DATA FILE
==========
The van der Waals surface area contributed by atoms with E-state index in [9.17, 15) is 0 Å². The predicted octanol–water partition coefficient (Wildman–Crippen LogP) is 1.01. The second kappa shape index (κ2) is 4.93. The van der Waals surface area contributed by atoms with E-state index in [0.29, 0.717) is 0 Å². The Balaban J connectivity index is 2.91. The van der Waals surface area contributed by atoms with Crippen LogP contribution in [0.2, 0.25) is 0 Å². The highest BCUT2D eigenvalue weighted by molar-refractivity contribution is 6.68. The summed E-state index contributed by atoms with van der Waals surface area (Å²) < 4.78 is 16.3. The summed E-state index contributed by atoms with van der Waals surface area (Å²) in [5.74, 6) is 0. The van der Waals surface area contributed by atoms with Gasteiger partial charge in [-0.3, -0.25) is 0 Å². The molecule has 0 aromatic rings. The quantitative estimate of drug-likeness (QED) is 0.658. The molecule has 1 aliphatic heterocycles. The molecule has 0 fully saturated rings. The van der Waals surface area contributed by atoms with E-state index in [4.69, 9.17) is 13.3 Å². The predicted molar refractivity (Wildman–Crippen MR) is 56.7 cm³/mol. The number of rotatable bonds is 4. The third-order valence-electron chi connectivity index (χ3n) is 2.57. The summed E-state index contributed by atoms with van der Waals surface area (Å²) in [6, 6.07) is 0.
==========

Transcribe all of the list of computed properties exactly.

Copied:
The van der Waals surface area contributed by atoms with E-state index in [9.17, 15) is 0 Å². The predicted octanol–water partition coefficient (Wildman–Crippen LogP) is 1.01. The second kappa shape index (κ2) is 4.93. The van der Waals surface area contributed by atoms with E-state index in [0.29, 0.717) is 0 Å². The Balaban J connectivity index is 2.91. The van der Waals surface area contributed by atoms with Crippen LogP contribution in [0.2, 0.25) is 0 Å². The highest BCUT2D eigenvalue weighted by molar-refractivity contribution is 6.68. The summed E-state index contributed by atoms with van der Waals surface area (Å²) < 4.78 is 16.3. The summed E-state index contributed by atoms with van der Waals surface area (Å²) in [5.74, 6) is 0. The van der Waals surface area contributed by atoms with Gasteiger partial charge in [-0.3, -0.25) is 0 Å². The molecule has 0 aromatic rings. The quantitative estimate of drug-likeness (QED) is 0.658. The molecule has 1 aliphatic heterocycles. The molecule has 0 fully saturated rings. The van der Waals surface area contributed by atoms with E-state index in [4.69, 9.17) is 13.3 Å². The predicted molar refractivity (Wildman–Crippen MR) is 56.7 cm³/mol. The number of rotatable bonds is 4. The third-order valence-electron chi connectivity index (χ3n) is 2.57. The summed E-state index contributed by atoms with van der Waals surface area (Å²) in [6, 6.07) is 0.